Washington July 16. 07.
I have recieved, Madam, the letter which you have done me the favor to write from Paris on the 24th. of April, and M. le Ray de Chaumont informs me that the book you were so kind as to confide to him, not having reached Nantes when he sailed, will come by the first vessel from that port to this country. I shall read with great pleasure whatever comes from your pen, having known it’s powers when I was in a situation to judge, nearer at hand, the talents which directed it.
Since then, Madam, wonderful are the scenes which have past! whether for the happiness of posterity must be left to their judgment. even of their effect on those now living, we, at this distance, undertake not to decide. unmeddling with the affairs of other nations, we presume not to prescribe or censure their course. happy, could we be permitted to pursue our own in peace, and to employ all our means in improving the condition of our citizens. whether this will be permitted, is more doubtful now than at any preceding time. we have borne patiently a great deal of wrong, on the consideration that if nations go to war for every degree of injury, there would never be peace on earth. but when patience has begotten false estimates of it’s motives, when wrongs are pressed because it is believed they will be borne, resistance becomes morality.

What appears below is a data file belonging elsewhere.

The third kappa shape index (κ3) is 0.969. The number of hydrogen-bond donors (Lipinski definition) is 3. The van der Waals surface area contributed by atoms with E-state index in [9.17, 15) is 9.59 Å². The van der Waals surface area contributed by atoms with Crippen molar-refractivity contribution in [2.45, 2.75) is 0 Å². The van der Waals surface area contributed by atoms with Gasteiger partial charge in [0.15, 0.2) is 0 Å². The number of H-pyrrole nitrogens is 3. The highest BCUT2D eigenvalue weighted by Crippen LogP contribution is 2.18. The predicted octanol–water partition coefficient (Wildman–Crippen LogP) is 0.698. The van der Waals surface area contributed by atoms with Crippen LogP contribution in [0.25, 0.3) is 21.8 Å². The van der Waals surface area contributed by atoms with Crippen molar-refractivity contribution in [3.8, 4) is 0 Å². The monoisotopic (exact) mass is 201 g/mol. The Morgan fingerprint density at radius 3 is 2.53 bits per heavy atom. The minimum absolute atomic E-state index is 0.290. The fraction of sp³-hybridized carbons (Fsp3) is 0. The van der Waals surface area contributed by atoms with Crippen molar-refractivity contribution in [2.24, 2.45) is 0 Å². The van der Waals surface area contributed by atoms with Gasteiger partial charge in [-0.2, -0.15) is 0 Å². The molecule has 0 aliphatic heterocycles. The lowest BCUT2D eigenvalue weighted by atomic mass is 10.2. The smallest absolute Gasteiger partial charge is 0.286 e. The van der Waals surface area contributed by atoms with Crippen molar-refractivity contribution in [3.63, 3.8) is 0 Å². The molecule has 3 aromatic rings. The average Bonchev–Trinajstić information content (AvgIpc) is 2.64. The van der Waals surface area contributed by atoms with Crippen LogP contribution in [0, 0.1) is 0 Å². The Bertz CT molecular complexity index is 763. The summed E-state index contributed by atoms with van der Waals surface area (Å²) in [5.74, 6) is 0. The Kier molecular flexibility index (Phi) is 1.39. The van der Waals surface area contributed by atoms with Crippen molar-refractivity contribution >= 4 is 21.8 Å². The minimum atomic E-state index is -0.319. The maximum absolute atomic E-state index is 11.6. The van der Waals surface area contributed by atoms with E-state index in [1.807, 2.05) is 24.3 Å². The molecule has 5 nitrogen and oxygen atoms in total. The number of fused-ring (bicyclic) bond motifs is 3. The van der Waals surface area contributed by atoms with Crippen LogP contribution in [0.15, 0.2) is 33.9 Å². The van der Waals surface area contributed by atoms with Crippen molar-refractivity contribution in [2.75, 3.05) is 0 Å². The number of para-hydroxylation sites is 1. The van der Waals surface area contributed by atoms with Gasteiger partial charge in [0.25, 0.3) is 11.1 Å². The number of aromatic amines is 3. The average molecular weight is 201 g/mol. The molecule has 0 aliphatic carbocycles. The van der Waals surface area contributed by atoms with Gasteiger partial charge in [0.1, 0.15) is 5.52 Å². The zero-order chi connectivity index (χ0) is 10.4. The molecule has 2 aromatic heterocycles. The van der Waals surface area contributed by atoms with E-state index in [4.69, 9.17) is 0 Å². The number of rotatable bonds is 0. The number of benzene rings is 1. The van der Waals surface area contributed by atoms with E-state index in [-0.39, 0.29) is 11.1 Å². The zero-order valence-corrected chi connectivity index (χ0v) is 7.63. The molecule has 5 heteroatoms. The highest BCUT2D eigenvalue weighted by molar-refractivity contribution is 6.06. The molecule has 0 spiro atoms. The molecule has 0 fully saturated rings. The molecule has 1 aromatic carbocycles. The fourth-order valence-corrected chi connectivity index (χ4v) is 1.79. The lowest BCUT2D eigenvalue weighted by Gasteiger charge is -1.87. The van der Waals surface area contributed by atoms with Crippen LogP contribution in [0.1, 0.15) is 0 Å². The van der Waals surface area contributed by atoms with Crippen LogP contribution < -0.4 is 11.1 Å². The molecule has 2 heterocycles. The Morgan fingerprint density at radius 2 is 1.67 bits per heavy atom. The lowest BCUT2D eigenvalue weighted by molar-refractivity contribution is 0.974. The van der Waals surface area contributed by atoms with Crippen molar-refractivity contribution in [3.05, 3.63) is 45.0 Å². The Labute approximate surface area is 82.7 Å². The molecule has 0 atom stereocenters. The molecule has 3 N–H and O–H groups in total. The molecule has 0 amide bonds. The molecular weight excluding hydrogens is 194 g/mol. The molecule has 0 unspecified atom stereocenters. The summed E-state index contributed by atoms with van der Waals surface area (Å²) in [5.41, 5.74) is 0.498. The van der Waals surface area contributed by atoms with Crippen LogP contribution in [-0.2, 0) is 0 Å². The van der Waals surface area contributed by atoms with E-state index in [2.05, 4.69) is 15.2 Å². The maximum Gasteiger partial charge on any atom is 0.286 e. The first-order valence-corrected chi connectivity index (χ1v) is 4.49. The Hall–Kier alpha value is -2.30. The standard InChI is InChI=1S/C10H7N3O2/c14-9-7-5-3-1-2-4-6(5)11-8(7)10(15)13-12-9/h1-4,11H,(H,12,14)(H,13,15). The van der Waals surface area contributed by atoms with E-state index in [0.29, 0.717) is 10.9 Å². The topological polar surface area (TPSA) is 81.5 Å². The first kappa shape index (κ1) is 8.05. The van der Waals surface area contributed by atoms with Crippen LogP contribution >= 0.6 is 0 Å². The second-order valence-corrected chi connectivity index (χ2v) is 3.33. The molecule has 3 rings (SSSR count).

The grandson of Mr. Necker cannot fail of a hearty welcome in a country which so much respected him. to myself, who loved the virtues, & honoured the great talents of the grandfather, the attentions I recieved in his natal house, and particular esteem for yourself, are additional titles to whatever service I can render him. In our cities he will find distant imitations of the cities of Europe. But if he wishes to know the nation, it’s occupations, manners & principles, they reside not in the cities; he must travel through the country, accept the hospitalities of the country gentlemen, and visit with them the school of the people. one year after the present will compleat for me the quadragena stipendia, & will place me among those to whose hospitality I recommend the attentions of your son. he will find a sincere welcome at Monticello, where I shall then be in the bosom of my family, occupied with my books and my farms, and enjoying under the government of a successor the freedom & tranquility I have endeavored to secure for others.
Accept the homage of my respectful salutations, & assurances of great esteem & consideration.